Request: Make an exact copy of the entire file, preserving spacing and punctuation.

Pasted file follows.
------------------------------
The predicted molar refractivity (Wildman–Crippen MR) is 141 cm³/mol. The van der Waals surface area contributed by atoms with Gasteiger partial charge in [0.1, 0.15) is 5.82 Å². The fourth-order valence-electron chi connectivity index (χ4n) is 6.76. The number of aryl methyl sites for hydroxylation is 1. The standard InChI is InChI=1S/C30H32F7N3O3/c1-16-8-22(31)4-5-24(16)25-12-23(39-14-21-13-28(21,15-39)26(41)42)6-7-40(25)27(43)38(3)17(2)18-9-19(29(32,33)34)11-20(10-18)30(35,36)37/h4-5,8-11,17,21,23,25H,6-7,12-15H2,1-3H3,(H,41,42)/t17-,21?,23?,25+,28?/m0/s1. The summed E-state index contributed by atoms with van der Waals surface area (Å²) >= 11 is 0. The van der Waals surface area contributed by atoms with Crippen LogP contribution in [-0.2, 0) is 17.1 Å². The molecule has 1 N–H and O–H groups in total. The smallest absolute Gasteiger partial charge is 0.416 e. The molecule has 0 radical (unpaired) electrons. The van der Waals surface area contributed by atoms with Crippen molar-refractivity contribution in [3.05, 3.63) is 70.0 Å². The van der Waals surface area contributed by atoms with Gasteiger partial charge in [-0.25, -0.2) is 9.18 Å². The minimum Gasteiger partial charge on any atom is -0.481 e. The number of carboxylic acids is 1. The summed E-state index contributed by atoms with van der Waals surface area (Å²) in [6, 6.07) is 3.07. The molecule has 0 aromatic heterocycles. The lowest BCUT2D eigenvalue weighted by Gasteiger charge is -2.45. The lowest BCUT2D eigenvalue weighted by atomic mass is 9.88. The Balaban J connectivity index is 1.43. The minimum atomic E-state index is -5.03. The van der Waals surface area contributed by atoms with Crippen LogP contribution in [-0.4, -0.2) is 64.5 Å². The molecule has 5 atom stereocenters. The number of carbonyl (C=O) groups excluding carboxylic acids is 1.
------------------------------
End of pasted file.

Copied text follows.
The predicted molar refractivity (Wildman–Crippen MR) is 141 cm³/mol. The van der Waals surface area contributed by atoms with Gasteiger partial charge in [0.1, 0.15) is 5.82 Å². The fourth-order valence-electron chi connectivity index (χ4n) is 6.76. The number of aryl methyl sites for hydroxylation is 1. The standard InChI is InChI=1S/C30H32F7N3O3/c1-16-8-22(31)4-5-24(16)25-12-23(39-14-21-13-28(21,15-39)26(41)42)6-7-40(25)27(43)38(3)17(2)18-9-19(29(32,33)34)11-20(10-18)30(35,36)37/h4-5,8-11,17,21,23,25H,6-7,12-15H2,1-3H3,(H,41,42)/t17-,21?,23?,25+,28?/m0/s1. The summed E-state index contributed by atoms with van der Waals surface area (Å²) >= 11 is 0. The van der Waals surface area contributed by atoms with Crippen LogP contribution in [-0.2, 0) is 17.1 Å². The molecule has 1 N–H and O–H groups in total. The smallest absolute Gasteiger partial charge is 0.416 e. The molecule has 0 radical (unpaired) electrons. The van der Waals surface area contributed by atoms with Crippen molar-refractivity contribution in [3.05, 3.63) is 70.0 Å². The van der Waals surface area contributed by atoms with Gasteiger partial charge in [-0.25, -0.2) is 9.18 Å². The minimum Gasteiger partial charge on any atom is -0.481 e. The number of carboxylic acids is 1. The summed E-state index contributed by atoms with van der Waals surface area (Å²) in [6, 6.07) is 3.07. The molecule has 0 aromatic heterocycles. The lowest BCUT2D eigenvalue weighted by Gasteiger charge is -2.45. The lowest BCUT2D eigenvalue weighted by atomic mass is 9.88. The Balaban J connectivity index is 1.43. The minimum atomic E-state index is -5.03. The van der Waals surface area contributed by atoms with Crippen LogP contribution in [-0.4, -0.2) is 64.5 Å². The molecule has 5 atom stereocenters. The number of carbonyl (C=O) groups excluding carboxylic acids is 1.